Biometrics is the automated recognition of individuals based on their behavioral and biological characteristics (e.g. face, finger, iris images). Verification of claimed identity can be based upon what you know (e.g. a password), what you have (e.g. a passport) or what you are (e.g. a fingerprint). Biometrics is also a key technology for identifying an individual from among tens of millions in a database (e.g. criminal records).
The world's biometrics experts, during a week-long standards meeting at Purdue University July 7-11, are discussing the prevention of spoofing of biometrics markers (such as fingerprints or iris images) and improving the biometric capabilities of video surveillance, among other biometric standards.
The discussions are part of the semi-annual meeting of the biometrics subcommittee of the international standards group called ISO/IEC JTC 1/SC 37 (International Organization for Standardization/International Electrotechnical Commission Joint Technical Committee 1, Subcommittee 37). The 65 participants from 12 countries are offering their expertise to six SC 37 working groups on topics ranging from harmonized biometric vocabulary to biometric testing to data interchange formats.
Kevin O'Connor, managing director of the International Center for Biometric Research (ICBR) at Purdue, organized the meeting and is one of the members of the biometrics committee.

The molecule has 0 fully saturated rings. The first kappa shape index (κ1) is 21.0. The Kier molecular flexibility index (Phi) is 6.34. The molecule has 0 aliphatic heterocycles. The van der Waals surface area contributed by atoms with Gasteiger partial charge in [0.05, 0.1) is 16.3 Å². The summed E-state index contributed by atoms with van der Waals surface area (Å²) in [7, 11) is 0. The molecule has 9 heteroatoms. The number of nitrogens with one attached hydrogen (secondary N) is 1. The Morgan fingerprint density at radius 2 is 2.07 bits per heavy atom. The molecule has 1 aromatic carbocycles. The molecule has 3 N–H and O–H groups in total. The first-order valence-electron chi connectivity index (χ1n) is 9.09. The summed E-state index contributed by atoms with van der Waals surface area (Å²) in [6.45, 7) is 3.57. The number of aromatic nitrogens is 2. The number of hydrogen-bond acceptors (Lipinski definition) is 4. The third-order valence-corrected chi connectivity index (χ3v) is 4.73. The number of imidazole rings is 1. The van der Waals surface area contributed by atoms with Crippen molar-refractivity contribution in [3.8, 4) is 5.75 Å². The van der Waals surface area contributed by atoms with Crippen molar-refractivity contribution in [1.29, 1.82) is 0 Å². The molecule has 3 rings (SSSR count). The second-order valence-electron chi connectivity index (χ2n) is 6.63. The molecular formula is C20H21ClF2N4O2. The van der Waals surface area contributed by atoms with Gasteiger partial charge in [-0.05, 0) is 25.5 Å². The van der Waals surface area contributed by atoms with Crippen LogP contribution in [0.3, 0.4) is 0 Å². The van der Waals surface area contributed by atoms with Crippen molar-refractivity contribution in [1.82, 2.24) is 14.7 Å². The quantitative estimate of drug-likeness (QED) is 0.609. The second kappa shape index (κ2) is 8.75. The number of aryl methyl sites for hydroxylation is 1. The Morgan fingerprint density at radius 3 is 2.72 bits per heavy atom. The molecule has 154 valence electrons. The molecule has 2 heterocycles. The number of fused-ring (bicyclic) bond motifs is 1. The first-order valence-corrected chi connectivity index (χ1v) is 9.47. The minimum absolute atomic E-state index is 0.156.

O'Connor, Stephen Elliott, Ph.D., and a team of student researchers are hosting the meeting. Elliott, a professor in the Department of Technology Leadership and Innovation, has been involved with the subcommittee and its working groups since their creation in 2002 in response to the 9/11 attack.
The subcommittee and its working groups are charged with creating standards of generic biometric technologies to support interoperability and data interchange across platforms and around the world.
"We are continuing to enhance many of our standards while responding to new challenges this week," said Mike Hogan of the Information Technology Laboratory of the National Institute of Standards and Technology laboratory (NIST). "The successful development and deployment of many of these standards into commercial and government systems has been truly pioneering. This includes groundbreaking international biometric standards for iris data interchange format; image quality for face, iris and fingerprint; and performance testing. The newest challenges include the JTC 1/SC 37 projects for anti-spoofing and the use of biometrics in video surveillance systems."
Since its inception, JTC 1/SC37 has published 94 standards. As technology improves and changes, the subcommittee works on new standards to address identity management applications.
In addition to O’Connor and Elliott, many graduate and undergraduate students at Purdue have been active at international and national standards meetings. The networking available at the gatherings has been beneficial for both students and the experts.
"Many of the committee members have served as mentors to undergraduate and graduate students," said Lisa Rajchel, senior director for international standards programs at American National Standards Institute and SC 37 Secretariat.
The committee also has access to research conducted by Elliott and the students as part of the ICBR. Their findings on how certain technologies work and how people interact with the technology can help the JTC 1/SC 37 working groups formulate better standards.
JCT 1/SC 37 will meet again in six months to continue their discussions. This week’s ANSI-hosted meeting was sponsored by the ICBR, NIST and Crossmatch.
More information: JCT1/SC37 on Wikipedia.